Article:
Ichthyosis is a general term used to describe a diverse group of skin disorders, characterized by excessively dry skin and accumulation of scale. Ichthyosis vulgaris is the most common, affecting 1 in 250–300 people. Lamellar ichthyosis and congenital ichthyosiform erythroderma are much rarer variants, but cicatricial ectropion is commonly seen and may require surgical correction. Lamellar ichthyosis is present at birth. The entire skin surface is encased in a colloidan like membrane, which sloughs over the first few weeks of life (Oestreicher and Nelson 1990). Infants subsequently have large plate-like scales and scarring across their entire skin surface. Children with keratitis ichthyosis deafness (KID) syndrome have thickened keratinized lids as well as corneal stromal vascularization and deafness. The corneal disease is secondary to a generalized ectodermal disturbance and limbal stem cell deficiency (Messmer et al. 2005). It is caused by mutations in the GJB2 gene, coding for connexin 26, a component in gap junctions in epithelial cells. Connexin 26 may act as a tumor suppressor, and these patients are at an increased risk of squamous cell cancer (Kone-Paut et al. 1998).

Xeroderma Pigmentosa is a rare autosomal recessive disorder that is the result of an enzymatic defect in the ability to repair DNA damage by shortwave length light (Goyal et al. 1994). Infants can show freckling in the first year of life. The eyelids often atrophy and may have madarosis, ectropion, and malignant degeneration. Patients are at high risk of malignant skin neoplasms. Squamous cell carcinoma of the limbus, for example, can be seen in 20% of patients.

Eyelid anatomy can also be compromised by infectious etiologies. Trachoma is the leading cause of infectious blindness in the world, and has caused corneal scarring and blindness in 4.9 million living people. Another 10 million people are suffering from trachoma and at risk of blindness (Mabey et al. 2003). Its hallmark is a chronic keratoconjunctivitis, caused by the bacteria Chlamydia trachomatis. The infection usually takes place early in childhood and it is nearly always bilateral. It begins in the upper tarsal conjunctiva and leads to severe inflammation, which in turn produces tissue destruction and scarring. Follicles appear at the limbus during the acute infection, and when healed produce Herbert’s pits, characteristic scars at the limbus. This can be followed by further corneal scarring and vascularization. Recurrent inflammation can also lead to scarring of the palpebral conjunctiva. A characteristic linear scar can be present in the sulcus subtarsalis, called Arlt’s line. Entropion, or turning in of the lid against the globe, and trichiasis can produce further ocular surface damage.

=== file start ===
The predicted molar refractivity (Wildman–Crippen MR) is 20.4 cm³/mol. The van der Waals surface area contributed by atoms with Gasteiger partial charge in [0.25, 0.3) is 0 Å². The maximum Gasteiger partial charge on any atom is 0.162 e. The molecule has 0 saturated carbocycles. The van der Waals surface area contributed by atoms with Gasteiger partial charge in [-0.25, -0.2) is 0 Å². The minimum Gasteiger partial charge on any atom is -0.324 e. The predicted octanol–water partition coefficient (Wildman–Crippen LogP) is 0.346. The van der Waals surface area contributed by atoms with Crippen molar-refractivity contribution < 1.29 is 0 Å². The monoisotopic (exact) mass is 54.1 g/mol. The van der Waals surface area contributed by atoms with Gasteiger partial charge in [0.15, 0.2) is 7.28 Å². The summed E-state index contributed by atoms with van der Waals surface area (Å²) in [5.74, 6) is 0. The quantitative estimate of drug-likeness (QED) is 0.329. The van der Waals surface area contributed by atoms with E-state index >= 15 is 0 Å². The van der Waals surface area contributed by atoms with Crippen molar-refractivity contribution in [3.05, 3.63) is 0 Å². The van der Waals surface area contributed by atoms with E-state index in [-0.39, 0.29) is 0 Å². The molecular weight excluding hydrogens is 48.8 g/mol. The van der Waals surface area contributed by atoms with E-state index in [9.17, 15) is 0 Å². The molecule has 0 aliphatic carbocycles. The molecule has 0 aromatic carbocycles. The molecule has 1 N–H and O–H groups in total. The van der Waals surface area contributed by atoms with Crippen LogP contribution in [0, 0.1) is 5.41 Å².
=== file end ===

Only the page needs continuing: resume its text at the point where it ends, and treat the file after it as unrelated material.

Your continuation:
Trachoma is primarily a disease of overcrowding and poor hygiene. Risk factors for children to develop trachoma include poor facial cleanliness, living more than two hours away from a water source, and familial cattle ownership (Hsieh et al. 2000). Trachoma can be treated with topical tetracycline for a minimum of 6 weeks. A single dose of oral azithromycin 1 g also shows great promise, and has been used to eradicate trachoma in several countries (Sommer et al. 2014).

Limbal Stem Cell Deficiency (LCSD)

In the healthy eye, there is a subpopulation of stem cells that reside at the corneoscleral limbus that serve to repopulate the corneal epithelium. These limbal stem cells are found in the basal layer of the limbal epithelium, arranged in the palisades of Vogt configuration. The corneal epithelium undergoes a constant process of cell renewal and regeneration. Damage to the limbal stem cells can result in epithelial breakdown with chronic inflammation. Ultimately, there may be ingrowth of conjunctiva, vascularization and corneal scarring (Hatch and Dana 2009). LCSD can be seen in a number of congenital conditions including aniridia and ectodermal dysplasia. As discussed above, it can also be seen following trauma (chemical burns) and Stevens–Johnson syndrome. Severe contact lens over wear, multiple ocular surgeries (especially with the use of mitomycin c), and medication toxicity can also lead to LCSD.

Congenital aniridia is characterized by hypoplasia of the iris. It occurs at a frequency of 1/64,000–1/96,000 births and is autosomal dominantly inherited in two-thirds of patients, and sporadic in the remaining one-third (Lee and Colby 2013). Patients with sporadic inheritance have an increased risk of developing Wilms’ tumor and require genetic testing or frequent screening (Gronskov et al. 2001). Aniridia is associated with other ophthalmic pathology including foveal and optic nerve hypoplasia, glaucoma, and cataracts. We have learned, through impression cytology, that there is a reduction of limbal stem cells in aniridia. Over time, this leads to aniridic keratopathy (Fig. 5.4). Characteristically, patients develop an irregular and thickened epithelium during childhood, which progresses to superficial and then deep neovascularization. Confocal microscopy has shown disruption of the Vogt palisades at the limbus and, in severe cases, conjunctivalization of the ocular surface (Le et al. 2013). Patients with aniridia are also more likely to have abnormal tear film stability and meibomian gland dysfunction (Jastaneiah and Al-Rajhi 2005).
Dec 19, 2017 | Posted by in OPHTHALMOLOGY | Comments Off on Corneal Diseases in Children: Ocular Surface Diseases